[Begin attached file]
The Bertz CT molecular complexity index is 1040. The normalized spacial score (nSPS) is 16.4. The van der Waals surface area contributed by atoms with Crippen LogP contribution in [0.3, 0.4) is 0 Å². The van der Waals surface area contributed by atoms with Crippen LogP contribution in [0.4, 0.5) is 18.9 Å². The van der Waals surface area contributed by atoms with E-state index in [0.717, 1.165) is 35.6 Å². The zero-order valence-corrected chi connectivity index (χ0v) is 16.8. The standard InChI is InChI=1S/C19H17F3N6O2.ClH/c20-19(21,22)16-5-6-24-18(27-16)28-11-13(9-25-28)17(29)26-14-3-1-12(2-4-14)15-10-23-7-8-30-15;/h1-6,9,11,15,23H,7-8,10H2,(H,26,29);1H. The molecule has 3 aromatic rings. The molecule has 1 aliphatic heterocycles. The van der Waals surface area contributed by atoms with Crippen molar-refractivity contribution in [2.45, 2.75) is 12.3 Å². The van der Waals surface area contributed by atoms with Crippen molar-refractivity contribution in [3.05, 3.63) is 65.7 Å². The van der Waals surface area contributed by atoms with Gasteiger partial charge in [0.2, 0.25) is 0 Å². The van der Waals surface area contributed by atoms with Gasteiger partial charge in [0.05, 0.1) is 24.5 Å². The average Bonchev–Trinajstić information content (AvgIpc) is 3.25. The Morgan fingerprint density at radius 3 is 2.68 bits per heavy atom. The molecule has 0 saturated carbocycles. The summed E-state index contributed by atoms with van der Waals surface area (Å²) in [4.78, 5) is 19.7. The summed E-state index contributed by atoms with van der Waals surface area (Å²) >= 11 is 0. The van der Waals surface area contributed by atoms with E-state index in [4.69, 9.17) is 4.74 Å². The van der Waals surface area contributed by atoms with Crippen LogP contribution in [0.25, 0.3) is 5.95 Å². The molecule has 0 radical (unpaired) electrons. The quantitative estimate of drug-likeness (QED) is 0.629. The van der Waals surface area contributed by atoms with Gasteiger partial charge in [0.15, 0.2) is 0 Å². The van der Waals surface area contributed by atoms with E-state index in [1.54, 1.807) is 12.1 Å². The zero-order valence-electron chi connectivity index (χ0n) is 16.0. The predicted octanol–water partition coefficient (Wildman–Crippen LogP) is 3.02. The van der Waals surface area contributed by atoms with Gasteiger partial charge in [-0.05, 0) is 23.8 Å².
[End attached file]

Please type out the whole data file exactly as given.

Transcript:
The Bertz CT molecular complexity index is 1040. The normalized spacial score (nSPS) is 16.4. The van der Waals surface area contributed by atoms with Crippen LogP contribution in [0.3, 0.4) is 0 Å². The van der Waals surface area contributed by atoms with Crippen LogP contribution in [0.4, 0.5) is 18.9 Å². The van der Waals surface area contributed by atoms with E-state index in [0.717, 1.165) is 35.6 Å². The zero-order valence-corrected chi connectivity index (χ0v) is 16.8. The standard InChI is InChI=1S/C19H17F3N6O2.ClH/c20-19(21,22)16-5-6-24-18(27-16)28-11-13(9-25-28)17(29)26-14-3-1-12(2-4-14)15-10-23-7-8-30-15;/h1-6,9,11,15,23H,7-8,10H2,(H,26,29);1H. The molecule has 3 aromatic rings. The molecule has 1 aliphatic heterocycles. The van der Waals surface area contributed by atoms with Crippen molar-refractivity contribution in [2.45, 2.75) is 12.3 Å². The van der Waals surface area contributed by atoms with Crippen molar-refractivity contribution in [3.05, 3.63) is 65.7 Å². The van der Waals surface area contributed by atoms with Gasteiger partial charge in [0.2, 0.25) is 0 Å². The van der Waals surface area contributed by atoms with Gasteiger partial charge in [0.05, 0.1) is 24.5 Å². The average Bonchev–Trinajstić information content (AvgIpc) is 3.25. The Morgan fingerprint density at radius 3 is 2.68 bits per heavy atom. The molecule has 0 saturated carbocycles. The summed E-state index contributed by atoms with van der Waals surface area (Å²) in [4.78, 5) is 19.7. The summed E-state index contributed by atoms with van der Waals surface area (Å²) >= 11 is 0. The van der Waals surface area contributed by atoms with E-state index in [4.69, 9.17) is 4.74 Å². The van der Waals surface area contributed by atoms with Crippen LogP contribution in [0.25, 0.3) is 5.95 Å². The molecule has 0 radical (unpaired) electrons. The quantitative estimate of drug-likeness (QED) is 0.629. The van der Waals surface area contributed by atoms with Gasteiger partial charge in [0.15, 0.2) is 0 Å². The van der Waals surface area contributed by atoms with E-state index in [1.54, 1.807) is 12.1 Å². The zero-order valence-electron chi connectivity index (χ0n) is 16.0. The predicted octanol–water partition coefficient (Wildman–Crippen LogP) is 3.02. The van der Waals surface area contributed by atoms with Gasteiger partial charge in [-0.05, 0) is 23.8 Å².